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Banks offer to send alerts for each transaction happening on a customers account. My bank is offering three options: SMS alerts, email alerts and push alerts into their own app. Only sms alerts are free of charge. The other options are a very small fee each time a transaction happens.

Could scammers make much out of transaction alerts containing the transaction's IBAN, the amount and sender and recipient?

Besides that, what is the wisest choice between the options? Email notifications could be intercepted if the scammers gain control of my email account. I might not receive emails while traveling in an area with low reception, while sms still come through.

SMS might be problematic if my phone gets stolen with the sim card. So there's no way to be informed (but also no good way to authenticate myself to the bank to halt all transactions).

The bank app is not good because it relies on me having a smart phone and an internet connection. The bank states that email and sms will be send unencrypted (as usual), this option is not clear, but it probably will be.

Which of these options offers the most unlikely scam scenarios?

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Depending on the attacker, they probably won't care much about the meta data for your transactions

If someone was targeting you specifically, because you are a high profile target, then they may want this information as a part of their reconnaissance.

Assuming you are not a high profile target that needs to be concerned about attackers reading your emails, you don't have to worry too much about the emails being sent in clear text. Assuming your bank is not sending your personal information or credentials. This is more of a privacy concern than a security one.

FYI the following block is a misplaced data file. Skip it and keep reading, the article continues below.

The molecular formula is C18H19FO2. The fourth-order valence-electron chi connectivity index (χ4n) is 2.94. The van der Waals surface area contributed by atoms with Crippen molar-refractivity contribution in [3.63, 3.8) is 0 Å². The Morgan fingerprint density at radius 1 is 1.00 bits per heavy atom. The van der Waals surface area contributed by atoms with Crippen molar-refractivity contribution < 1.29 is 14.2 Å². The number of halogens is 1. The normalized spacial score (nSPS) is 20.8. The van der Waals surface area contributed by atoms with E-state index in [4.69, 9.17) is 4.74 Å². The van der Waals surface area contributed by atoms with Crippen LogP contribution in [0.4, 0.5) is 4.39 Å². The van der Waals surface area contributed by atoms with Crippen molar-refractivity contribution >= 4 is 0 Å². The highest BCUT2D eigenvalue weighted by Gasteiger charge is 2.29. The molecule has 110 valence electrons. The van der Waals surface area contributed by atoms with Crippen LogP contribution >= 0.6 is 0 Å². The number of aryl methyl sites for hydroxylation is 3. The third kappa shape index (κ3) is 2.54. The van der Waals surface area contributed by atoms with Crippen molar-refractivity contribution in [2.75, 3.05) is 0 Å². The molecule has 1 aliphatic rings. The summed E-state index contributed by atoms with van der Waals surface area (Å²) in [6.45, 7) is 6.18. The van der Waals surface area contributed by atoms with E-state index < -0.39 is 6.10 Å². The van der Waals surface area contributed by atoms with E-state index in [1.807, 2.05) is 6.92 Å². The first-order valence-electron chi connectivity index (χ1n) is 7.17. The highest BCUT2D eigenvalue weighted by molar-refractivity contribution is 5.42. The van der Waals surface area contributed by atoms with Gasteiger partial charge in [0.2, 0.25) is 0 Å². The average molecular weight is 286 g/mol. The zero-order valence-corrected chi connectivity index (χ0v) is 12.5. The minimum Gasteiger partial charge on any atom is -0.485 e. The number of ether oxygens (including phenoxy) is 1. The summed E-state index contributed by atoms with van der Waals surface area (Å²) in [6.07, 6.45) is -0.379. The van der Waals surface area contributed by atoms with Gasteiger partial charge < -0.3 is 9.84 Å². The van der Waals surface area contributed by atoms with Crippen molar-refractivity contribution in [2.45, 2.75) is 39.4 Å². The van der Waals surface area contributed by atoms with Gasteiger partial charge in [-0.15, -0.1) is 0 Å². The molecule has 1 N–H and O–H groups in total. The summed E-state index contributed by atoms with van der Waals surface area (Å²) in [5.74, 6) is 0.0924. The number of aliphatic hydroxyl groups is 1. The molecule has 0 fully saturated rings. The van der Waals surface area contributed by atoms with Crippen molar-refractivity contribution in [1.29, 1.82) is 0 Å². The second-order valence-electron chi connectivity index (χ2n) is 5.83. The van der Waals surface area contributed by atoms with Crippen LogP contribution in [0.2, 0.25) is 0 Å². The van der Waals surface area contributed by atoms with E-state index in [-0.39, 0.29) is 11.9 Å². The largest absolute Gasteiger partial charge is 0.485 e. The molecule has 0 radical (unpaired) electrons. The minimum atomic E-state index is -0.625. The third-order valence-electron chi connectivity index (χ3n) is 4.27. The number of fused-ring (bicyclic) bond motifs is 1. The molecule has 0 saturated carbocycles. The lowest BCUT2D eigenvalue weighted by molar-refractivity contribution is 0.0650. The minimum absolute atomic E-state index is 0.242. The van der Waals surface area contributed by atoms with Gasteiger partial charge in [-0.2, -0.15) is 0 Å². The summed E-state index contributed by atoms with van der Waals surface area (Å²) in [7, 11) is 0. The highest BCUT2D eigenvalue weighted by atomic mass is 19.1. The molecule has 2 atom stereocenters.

The attacker may be more interested in intercepting One Time Passwords (OTP)

If you choose email and the attacker hacks your email account, they may set up forwarding from your email account to one they own, along with rules to "Move messages from X Bank to Trash". They would do this to get any one time passwords sent to that email address without you noticing.

Don't reuse password between your account, and set up multi-factor authentication if your email service supports it.

SIM Swapping, though more rare, poses the same threat

Using a mobile phone for communication with your bank, would require the attacker to gain control of your phone's number. Note, them stealing your physical device is not the same thing, in that case you can have your carrier prevent messages from going to that SIM/Device. SIM Swapping is technique where the attacker convinces your cell phone carrier to forward messages to a new SIM/Device--details of this attack are outside of the scope of this question. There are more details on that here.

Push notifications cannot be forwarded like the other two, but also would not be used for OTP

Push notification would not (read: should not) be used for One Time Passwords, because that would be assuming the device is already trusted, thus defeating the purpose.

The attack vector you should be most concerned with is Phishing

Which ever one you decide on, it is important not to trust notifications that come in the other forms (i.e. if you subscribed to email notification, don't trust text notification and visa versa).

Also, each one is susceptible to phishing in a different way: email will be sent to you from weird addresses pretending to be your bank, same with text messages, push notifications may be sent from another app pretending to be the banks app. Each one of these phishing vectors require you to take certain precautions:

  • Always confirm the address of the sender, before clicking on links or downloading the remote content of an email
  • Do not reply with your credentials or personal information in any correspondence with your bank, via email or text (your bank should not ask you to do this for any reason)
  • Don't download apps you don't trust
  • Don't visiting websites you don't trust while logged in to your bank
  • Research Phishing and how to prevent it, because it is mostly about being cautious, which judging by your question you already are

All three have vulnerabilities

It seems you already know this, but no method is perfect, and each one presents its own risks. It will be up to you to decide which one you are most comfortable with, and be alert against phishing attempts.

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